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Wednesday, December 23, 2015

6 Major Religious Traditions: Where Did They Come From?

Even if you’re not a religious person, you should know something about religion. It’s one of the main forces that shapes the modern world and has informed all of human history. If you don’t know the basics, you’re going to have a hard time understanding the world around you — and you might look pretty silly, too! With that in mind, we’re here to share a little bit of the history of 6 major world religions. Let’s get to it!
1. Hinduism
The third largest religion in the world today is Hinduism, which has about 1 billion adherents. Interestingly, some people do not classify Hinduism as a religion, but rather as a “way of life.” Hinduism has roots in the deep past of the Indian subcontinent, many thousands of years ago when tribal religions were widely practiced across the region. Some of the these are believed to have had elements of proto-Hinduism that were later incorporated into the main tradition. It wasn’t until around 500 B.C. that Hinduism became truly well-defined. Over the next several hundred years, the religion spread across the region, becoming the dominant force in South Asian life that it continues to be today.
2. Buddhism
The history of Buddhism is wrapped up with the Buddha himself. The Buddha, also known as Siddhartha Gautama, was born in Nepal some 2,600 years ago. Gautama lived and taught in eastern India, but it wasn’t until several hundred years after he died that his lessons were first collected in writing. Over the succeeding centuries, Buddhism would be spread throughout eastern and southern Asia and would even exert influence on Greek philosophy and religion via Greco-Buddhism. Today, it’s estimated that around 7% of the world’s population is Buddhist.
3. Chinese Folk Religion
The so-called “three teachings” of China — Confucianism, Taoism, and Buddhism — have an enduring legacy within the country. Confucianism comes from the teachings of a wise man around 2,500 years ago, while Taoism came from the teachings of Laozi around 200 years earlier. Chinese folk religion, which is based in ancestor worship and an animist worldview that places gods and spirits in all things, is extremely widespread. It’s estimated that as much as 80% of the Chinese population practices some form of traditional Chinese religion still today.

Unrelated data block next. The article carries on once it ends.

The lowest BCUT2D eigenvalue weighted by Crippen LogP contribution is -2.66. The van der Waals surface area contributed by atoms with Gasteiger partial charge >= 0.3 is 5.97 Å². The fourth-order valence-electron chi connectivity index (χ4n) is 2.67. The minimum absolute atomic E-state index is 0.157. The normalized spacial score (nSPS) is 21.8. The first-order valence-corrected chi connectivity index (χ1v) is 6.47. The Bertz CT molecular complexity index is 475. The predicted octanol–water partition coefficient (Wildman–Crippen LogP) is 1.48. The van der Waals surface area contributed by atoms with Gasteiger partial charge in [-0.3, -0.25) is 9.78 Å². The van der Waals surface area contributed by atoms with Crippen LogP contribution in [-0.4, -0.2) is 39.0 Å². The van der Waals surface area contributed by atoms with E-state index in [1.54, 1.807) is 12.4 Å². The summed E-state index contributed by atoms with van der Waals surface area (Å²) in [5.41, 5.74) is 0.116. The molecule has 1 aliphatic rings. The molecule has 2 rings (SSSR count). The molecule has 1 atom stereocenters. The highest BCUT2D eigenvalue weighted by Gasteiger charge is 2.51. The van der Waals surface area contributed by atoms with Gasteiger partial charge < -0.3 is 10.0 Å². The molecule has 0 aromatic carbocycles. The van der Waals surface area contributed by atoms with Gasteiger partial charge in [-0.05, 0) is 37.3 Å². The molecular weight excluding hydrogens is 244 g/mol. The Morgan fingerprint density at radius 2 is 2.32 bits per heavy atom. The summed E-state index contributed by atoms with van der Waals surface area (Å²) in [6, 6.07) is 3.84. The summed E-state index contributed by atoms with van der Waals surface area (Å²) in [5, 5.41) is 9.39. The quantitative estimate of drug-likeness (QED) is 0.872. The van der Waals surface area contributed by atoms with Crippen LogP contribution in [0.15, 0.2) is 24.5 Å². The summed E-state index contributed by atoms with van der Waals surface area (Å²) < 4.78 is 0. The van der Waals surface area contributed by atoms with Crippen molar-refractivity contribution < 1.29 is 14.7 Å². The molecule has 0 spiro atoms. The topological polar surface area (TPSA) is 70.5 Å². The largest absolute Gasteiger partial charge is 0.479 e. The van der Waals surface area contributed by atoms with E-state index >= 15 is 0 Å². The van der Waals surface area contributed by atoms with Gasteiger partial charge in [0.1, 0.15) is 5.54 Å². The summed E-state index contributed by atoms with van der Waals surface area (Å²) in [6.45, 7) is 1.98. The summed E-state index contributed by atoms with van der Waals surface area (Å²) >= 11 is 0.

4. Shinto
The traditional religion of Japan is Shinto, which is based on ritual practices to honor the past, as well as on spirits and gods inhabiting all things. The religion has its roots in the 7th century B.C. Shinto is widely practiced in Japan alongside Buddhism, which was introduced to the country around the year 550. In fact, an estimated 80% of the Japanese population practice some form of Shintoism, but few self-identify as Shinto any longer.
5. Christianity
The largest religion in the world today is Christianity, which is estimated to have around 2.4 billion adherents. Christianity began in the Levant (the region of modern Syria, Palestine, Israel, and Jordan) about 2,000 years ago, originally emerging as a sect of Judaism. Over the next 400 years, the religion spread across the region and became the official religion of the Roman Empire. It spread throughout Europe, North Africa, India, and other regions during the Middle Ages.
6. Islam
Islam emerged around the turn of the 7th century in modern-day Saudi Arabia, when the prophet Muhammad began to unite the tribes of the region under a single banner. After his death in 632, the Qur’an (the holy book of Islam) was compiled and his successors began a series of holy wars to expand the religion. This so-called first Caliphate expanded the reach of Islam throughout the region, and it continues to spread today. Islam is the fastest-growing religion and includes more than 25% of the world’s population. Like Christianity (and Judaism), Islam is an Abrahamic religion.


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